With the Grizzlies trading Jonas Valuncunias to the Pelicans, the team needed draft compensation, which included the No. 10 overall pick in this year’s draft. In exchange, the Grizzlies sent the No. 17 overall pick along with Valanciunas. For now, the mock drafts project that New Orleans will use this pick on a shooting guard.
The projections for New Orleans at No. 17 include Gonzaga’s Corey Kispert, Stanford’s Ziaire Williams, and Virginia’s Trey Murphy III. Kispert would be the best possible selection, but he could be taken as high as No. 14. If he falls, this would be a steal for the Lakers if this trade was conducted.
Pros Of Replicating This Trade
The obvious pro would be that the city of New Orleans would have a superstar to pair with Zion Williamson. Despite what the reports say, Williamson has to be growing tired of the lack of urgency to bring true talent to the city. He has failed to make the playoffs in two years. Williamson has been compared to the likes of LeBron James, even coming out of high school. He has to loath that Davis won a title with LeBron his rookie year, knowing that he could likely play a similar style with Davis.
As for the Lakers, the team would save money with this trade. It would potentially allow the team to bring back some of their free agents like Dennis Schroder or Andre Drummond. Ingram is an All-Star, while Ball is one of the best role players in the league. The Lakers would be a complete team and wouldn’t crumble at the first major injury to one of their key contributors.
Cons Of Replicating This Trade
The Pelicans were watching the playoffs because they didn’t qualify for them. They saw Davis hobbling around in the playoffs, but also during the regular season. There have to be some question marks about his health. If the team parted with their best players to get an injury-prone player, it would make a stronger case for Williamson to pack his stuff and get out of town quicker.
As for the Lakers, LeBron and Davis are going to cost close to $75 million alone. The team has been rumored to be interested in bringing in a third superstar, but with what financial flexibility? With almost three-fourths of the roster set to be a free agent, the depth on this team looks meek. LeBron is going to be 37 years old this year. He can’t waste another year if the team’s other superstar is hurt again.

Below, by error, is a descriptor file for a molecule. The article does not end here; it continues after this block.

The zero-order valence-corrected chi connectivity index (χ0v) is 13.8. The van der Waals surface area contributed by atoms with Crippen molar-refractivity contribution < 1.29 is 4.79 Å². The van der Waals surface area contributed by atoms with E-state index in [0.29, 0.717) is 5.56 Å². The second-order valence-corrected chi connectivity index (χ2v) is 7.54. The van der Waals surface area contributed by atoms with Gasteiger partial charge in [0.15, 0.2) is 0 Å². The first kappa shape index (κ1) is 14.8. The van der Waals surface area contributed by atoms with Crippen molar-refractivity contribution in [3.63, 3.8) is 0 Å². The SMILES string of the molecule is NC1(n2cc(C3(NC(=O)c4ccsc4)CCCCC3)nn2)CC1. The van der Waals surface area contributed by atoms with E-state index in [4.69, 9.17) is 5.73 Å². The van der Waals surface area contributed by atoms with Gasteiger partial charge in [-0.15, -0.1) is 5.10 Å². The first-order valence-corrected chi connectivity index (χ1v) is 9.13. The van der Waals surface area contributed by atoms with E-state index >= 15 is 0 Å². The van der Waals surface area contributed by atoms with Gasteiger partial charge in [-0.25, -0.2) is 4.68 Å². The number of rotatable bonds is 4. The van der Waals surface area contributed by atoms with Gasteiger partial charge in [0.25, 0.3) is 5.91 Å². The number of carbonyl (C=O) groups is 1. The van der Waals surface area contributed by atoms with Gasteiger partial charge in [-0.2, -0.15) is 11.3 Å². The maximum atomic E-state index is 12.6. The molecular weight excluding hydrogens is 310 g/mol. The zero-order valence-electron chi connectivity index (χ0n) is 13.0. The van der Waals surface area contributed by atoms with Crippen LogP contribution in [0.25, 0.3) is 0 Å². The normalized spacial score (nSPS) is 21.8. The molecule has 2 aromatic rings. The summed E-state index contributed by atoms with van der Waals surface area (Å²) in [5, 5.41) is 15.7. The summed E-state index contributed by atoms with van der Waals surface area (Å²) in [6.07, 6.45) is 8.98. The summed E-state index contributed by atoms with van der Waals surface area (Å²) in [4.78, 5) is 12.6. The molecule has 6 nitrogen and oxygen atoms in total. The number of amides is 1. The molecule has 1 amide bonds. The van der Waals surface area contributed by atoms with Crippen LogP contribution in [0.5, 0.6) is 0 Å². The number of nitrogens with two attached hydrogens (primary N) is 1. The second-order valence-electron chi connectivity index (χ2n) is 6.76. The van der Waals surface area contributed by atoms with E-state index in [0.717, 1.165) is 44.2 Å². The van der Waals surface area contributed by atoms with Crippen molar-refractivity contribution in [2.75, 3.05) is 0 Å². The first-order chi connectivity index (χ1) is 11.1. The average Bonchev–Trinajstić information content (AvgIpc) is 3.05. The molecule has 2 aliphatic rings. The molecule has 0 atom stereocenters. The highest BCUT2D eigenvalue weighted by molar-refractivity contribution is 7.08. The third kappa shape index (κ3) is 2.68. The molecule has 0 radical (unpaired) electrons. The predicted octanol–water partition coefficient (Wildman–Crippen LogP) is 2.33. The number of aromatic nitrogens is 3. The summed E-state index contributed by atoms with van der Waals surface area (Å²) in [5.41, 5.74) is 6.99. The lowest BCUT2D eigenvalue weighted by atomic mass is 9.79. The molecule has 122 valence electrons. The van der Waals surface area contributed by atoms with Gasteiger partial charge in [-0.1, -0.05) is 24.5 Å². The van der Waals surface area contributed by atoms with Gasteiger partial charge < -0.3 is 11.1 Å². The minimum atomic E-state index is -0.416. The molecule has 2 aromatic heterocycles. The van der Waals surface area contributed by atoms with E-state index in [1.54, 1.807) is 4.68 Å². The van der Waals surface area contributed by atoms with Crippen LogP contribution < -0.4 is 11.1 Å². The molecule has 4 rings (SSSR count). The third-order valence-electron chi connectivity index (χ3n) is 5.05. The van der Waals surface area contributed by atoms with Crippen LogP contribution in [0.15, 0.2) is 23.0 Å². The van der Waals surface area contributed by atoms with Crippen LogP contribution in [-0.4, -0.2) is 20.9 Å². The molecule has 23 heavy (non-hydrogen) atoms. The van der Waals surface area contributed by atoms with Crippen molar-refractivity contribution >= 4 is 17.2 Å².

Should The Lakers Complete This Trade?
The answer is a simple no. When healthy, Davis averaged 26.1 points, 9.3 rebounds, 3.2 assists, 1.5 steals, and 2.5 blocks per game. In 2020, he was the runner-up for Defensive Player of the Year to Giannis Antetokounmpo, who also won the MVP that year. Last year, despite playing just 36 regular-season games, Davis averaged 21.8 points, 7.9 rebounds, 3.1 assists, 1.2 steals, and 1.6 blocks.
The great value version of Davis is still superior to the play of Brandon Ingram. While Ball had a solid year last season, you can find that production at a lower cost than $12-$15 million, which is probably what it will cost to bring him in. As for Hart, while his depth is needed, that is sometimes the cost of doing business.
The Lakers won a championship with Davis healthy. They were the No. 1 seed in the Western Conference before Davis and LeBron got hurt. When they came back, all momentum and consistency were shuffled, but the team still made the playoffs.
New Orleans has run this lineup of “star” players for two years. What has it got them? While youth and expertise grow over time, LeBron doesn’t have time to waste. He needs to win now and the Lakers are not worried about the future after his retirement if it means two more championship banners hanging in the Staples Center.